Monday, March 11, 2013

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Review: Erik Norlander The Galactic Collective: Definitive Edition (2012)

Artist: Erik Norlander
Album: The Galactic Collective: Definitive Edition
Year: 2012
Label: Think Tank

Review: Diego Camargo

Rate:

Thoughts: Erik Norlander is a Progressive Rock keyboardist, composer and producer from California, the USA. He’s quite prolific in his area of work and has over 30 albums recorded since 1993. He was involved in many different projects e.g. with Lana Lane (who is also his wife), his band Rocket Scientists, his own solo albums and numerous guest appearances.

Erik is an old-fashioned keyboard man with a passion for the Moog Synths. He has also personally led sound design efforts on several major brand synthesizers.

In the year 2010 he decided to take the best instrumental material he had written so far for all the albums he had made and re-recorded them in a great style. Then the original The Galactic Collective (2010) was born, but only a preview of the whole work was released in CD-R format.
Erik was not that happy with that release and 2 years later, on August 6th, he decided to go full on that trip field again with The Galactic Collective: Definitive Edition (2012), a 2 CD/DVD box with all the material from the 2010 album but now with everything in video as well. He also released a live version called The Galactic Collective: Live In Gettysburg (2012).
Both releases came to life by Erik’s own company, the Think Tank Media, with distribution of Gonzo Multimidia. Each box contains deluxe, full-color 5x7" booklets with extensive liner notes written by those directly involved with the project and 2CD/DVD combo.


The Galactic Collective: Definitive Edition
Back in the year of 2009 Erik entered the Studio to re-record some of his favorite instrumental compositions. He joined forces with Mark Matthews (bass), Nick LePar (drums and percussion) and Freddy DeMarco (guitars) and in 2010 he released a CD-R of this work. In 2011/2012 he tried again, this time with video and guest members in some tracks like John Payne (guitars and vocals), Mitch Perry (guitar), Ron Redfield (guitar), Mark McCrite (acoustic guitars) and his wife Lana Lane (vocals).

The Galactic Collective: Definitive Edition (2012), the audio, is a very polished work. Well played and with a very good production.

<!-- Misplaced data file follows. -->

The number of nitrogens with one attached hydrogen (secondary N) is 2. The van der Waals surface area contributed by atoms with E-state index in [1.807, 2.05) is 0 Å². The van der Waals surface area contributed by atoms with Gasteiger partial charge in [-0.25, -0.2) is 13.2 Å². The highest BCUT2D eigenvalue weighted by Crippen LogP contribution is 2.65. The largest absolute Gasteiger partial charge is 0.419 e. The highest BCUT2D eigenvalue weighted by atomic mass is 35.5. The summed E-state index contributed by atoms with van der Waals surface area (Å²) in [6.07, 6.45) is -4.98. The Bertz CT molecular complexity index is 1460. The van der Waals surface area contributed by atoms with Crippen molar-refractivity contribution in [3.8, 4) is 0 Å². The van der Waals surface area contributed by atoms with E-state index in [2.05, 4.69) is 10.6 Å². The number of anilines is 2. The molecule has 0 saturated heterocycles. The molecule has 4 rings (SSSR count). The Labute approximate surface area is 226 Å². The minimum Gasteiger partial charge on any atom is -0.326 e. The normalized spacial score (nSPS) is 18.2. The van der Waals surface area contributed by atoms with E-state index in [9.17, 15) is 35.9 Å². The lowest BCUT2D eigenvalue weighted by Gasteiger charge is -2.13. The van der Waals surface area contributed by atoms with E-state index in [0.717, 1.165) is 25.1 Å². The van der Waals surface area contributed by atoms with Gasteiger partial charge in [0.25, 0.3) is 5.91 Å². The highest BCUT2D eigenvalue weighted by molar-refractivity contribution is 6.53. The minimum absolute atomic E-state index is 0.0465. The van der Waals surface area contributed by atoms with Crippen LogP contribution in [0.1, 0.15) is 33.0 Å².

Many good tracks are included in this Box. ‘Arrival/Neurossaur’, ‘Sky Full Of Stars’, ‘Trantor Station’, ‘The Dark Water’ (now transformed in one single epic track, more than 20 minutes long) are full of Erik’s trade mark, his synths. And great heavy guitar-driven riffs.


I cannot say the same about the video. On the DVD we have a kind of documentary, where Erik himself presents all the songs with details, technical or not, including lots of stories about the tracks.
If on the one hand it is very nice to see the band’s recordings, on the other hand the quality of the interviews is kinda amateurish, with Erik always looking to anyplace, except for the camera, which is very weird.

Artist: Erik Norlander
Album: The Galactic Collective: Live In Gettysburg
Year: 2012
Label: Think Tank
Review: Diego Camargo

Rate:


The Galactic Collective: Live In Gettysburg
In 2011 Erik took the base of musicians that recorded the original project and went on tour with them.

The show presented in the DVD and 2CD set was taken from the RoSFest concert that happened on May 21 and includes the complete studio album. So, if you have the Studio box, it is quite odd to have the live one as well. Unless you’re a hardcore fan.

On the stage Erik Norlander (keyboards), Freddy DeMarco  (guitars), Mark Matthews (bass) and Nick LePar (drums) are joined by Lana Lane in some tracks.

Here the DVD is the most interesting part, not the CD. The band is sharp and very good. The one thing is that I’m not a fan of live recordings, so in my opinion the studio one is more interesting. But I do like a lot of live concerts on video.

In general, both releases are worthy, a lot. There are some great moments with great musicianship and will be just right for an audience that like Emerson, Lake & Palmer or Rick Wakeman but with a modern approach.
You just have to decide what’s your favorite format: Studio or Live.

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